by Isaac, Josiah & Hosea Geoffrey

“But I’m not a teacher!” “I don’t have an educational degree.” “Children need socialization!” Making major life changes isn’t easy, and oftentimes, simple misconceptions can keep us from even considering them. But although homeschooling—like most things worth doing—requires a certain level of dedication, it is accessible to everyone. There are abundant resources to help anyone become a successful homeschooling parent. We want to clear up some misunderstandings and tell you what homeschooling really is, so that you can see why we love it so much and how it could work in your life.

Many imagine homeschooling as creating a miniature school within your house, with a classroom, desks and the parent as the sole teacher. But homeschooling doesn’t have to be that way! It is not necessary for the parent to prepare daily lessons, give lectures, or become an expert in all the different subjects. Your child can receive an excellent education without all that. In fact, studies have shown that “homeschool students score above average on achievement tests regardless of their parents’ level of formal education or their family’s household income.”

Homeschooling is also not simply bringing a government curriculum home through online classes—some people do use this method, but it undermines many of the benefits of homeschooling. In addition, homeschooling does not mean your children are isolated from the world, unable to be socialized. On the contrary, homeschooling affords many opportunities for your children to interact not only with children of their own age, but children of all ages, and adults too. Many studies have shown that homeschoolers have fully developed social skills, with one finding that homeschoolers of all ages are roughly twice as socially mature as their conventionally-schooled peers.

So what is homeschooling, really? Put simply, it is parent-led, parent-involved education. It is a legitimate and excellent form of education, in which children “typically score 15 to 30 percentile points above public-school students on standardized academic achievement tests.” Homeschooling gives parents the opportunity to be more aware of what their child is being exposed to in his curriculum, and to decide whether or not it is appropriate. Instead of letting your child “find himself” as he is influenced by friends and educators, you—as the one who knows what is best for your child—get to have the final say in what he learns. You are the authority, as well as a model and (even if you are not the “teacher”) coach and guide. You have the ability to come alongside your child as a trustworthy resource; you can learn together, laugh together, and strengthen the bond between you.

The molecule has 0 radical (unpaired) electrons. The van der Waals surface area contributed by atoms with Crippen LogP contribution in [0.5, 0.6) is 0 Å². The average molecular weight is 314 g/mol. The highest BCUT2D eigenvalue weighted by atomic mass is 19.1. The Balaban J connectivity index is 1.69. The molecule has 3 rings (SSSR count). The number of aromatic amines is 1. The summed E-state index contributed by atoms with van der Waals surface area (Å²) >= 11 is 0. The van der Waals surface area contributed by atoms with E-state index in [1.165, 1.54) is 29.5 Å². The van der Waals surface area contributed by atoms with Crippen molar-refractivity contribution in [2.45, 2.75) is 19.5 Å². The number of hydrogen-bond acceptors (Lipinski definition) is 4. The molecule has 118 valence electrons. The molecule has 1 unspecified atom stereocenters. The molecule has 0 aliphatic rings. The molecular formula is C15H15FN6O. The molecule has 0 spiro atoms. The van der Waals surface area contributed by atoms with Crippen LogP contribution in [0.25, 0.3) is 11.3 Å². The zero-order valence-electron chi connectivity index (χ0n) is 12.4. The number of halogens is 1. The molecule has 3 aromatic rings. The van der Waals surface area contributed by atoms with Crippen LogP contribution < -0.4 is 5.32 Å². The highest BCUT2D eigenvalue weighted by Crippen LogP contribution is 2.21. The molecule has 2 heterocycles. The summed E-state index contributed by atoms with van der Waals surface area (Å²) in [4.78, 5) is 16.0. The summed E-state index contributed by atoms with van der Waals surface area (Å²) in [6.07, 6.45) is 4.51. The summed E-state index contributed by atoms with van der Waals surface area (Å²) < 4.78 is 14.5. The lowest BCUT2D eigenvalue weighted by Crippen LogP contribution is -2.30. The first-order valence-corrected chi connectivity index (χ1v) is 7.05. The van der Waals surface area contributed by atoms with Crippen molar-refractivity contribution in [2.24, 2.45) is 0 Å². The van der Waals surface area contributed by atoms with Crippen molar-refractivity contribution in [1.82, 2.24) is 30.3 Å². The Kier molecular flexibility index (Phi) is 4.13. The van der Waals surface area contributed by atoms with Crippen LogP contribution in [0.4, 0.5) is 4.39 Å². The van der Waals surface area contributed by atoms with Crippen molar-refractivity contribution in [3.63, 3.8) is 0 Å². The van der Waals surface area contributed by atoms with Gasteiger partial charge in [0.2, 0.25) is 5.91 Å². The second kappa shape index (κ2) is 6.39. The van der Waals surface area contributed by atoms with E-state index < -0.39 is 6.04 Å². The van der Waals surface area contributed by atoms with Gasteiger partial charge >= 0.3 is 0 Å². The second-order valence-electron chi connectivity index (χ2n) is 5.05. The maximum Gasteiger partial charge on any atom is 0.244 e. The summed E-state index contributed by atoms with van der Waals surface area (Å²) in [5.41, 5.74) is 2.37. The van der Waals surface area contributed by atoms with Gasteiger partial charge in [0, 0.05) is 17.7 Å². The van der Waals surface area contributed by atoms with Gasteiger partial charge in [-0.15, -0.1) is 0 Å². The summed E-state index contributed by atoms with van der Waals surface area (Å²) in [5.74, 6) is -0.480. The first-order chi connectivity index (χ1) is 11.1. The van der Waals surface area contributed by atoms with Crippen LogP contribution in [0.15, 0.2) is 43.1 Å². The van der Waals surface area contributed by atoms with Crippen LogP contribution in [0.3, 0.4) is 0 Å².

These opportunities are afforded through a wide variety of different homeschooling models, which allow adaptability to the needs of the parents and child. (State requirements do vary, but options still exist!) There are full computer-based private curricula complete with online teachers and tests; there are umbrella schools which assemble a curriculum for you, and are involved in testing and overseeing students’ progress. You can find complete curricula from publishers who provide materials for all the subjects, or you can take an eclectic approach and assemble your own curriculum from various sources. There is also “unschooling,” which focuses learning on the interests of each child, without much use of traditional curriculum. And all these methods can be supplemented by joining a co-op or support group with other parents, in which children from different households learn together. These range from teaching core subjects like math and science, to extracurricular activities like sports, drama or even just park time.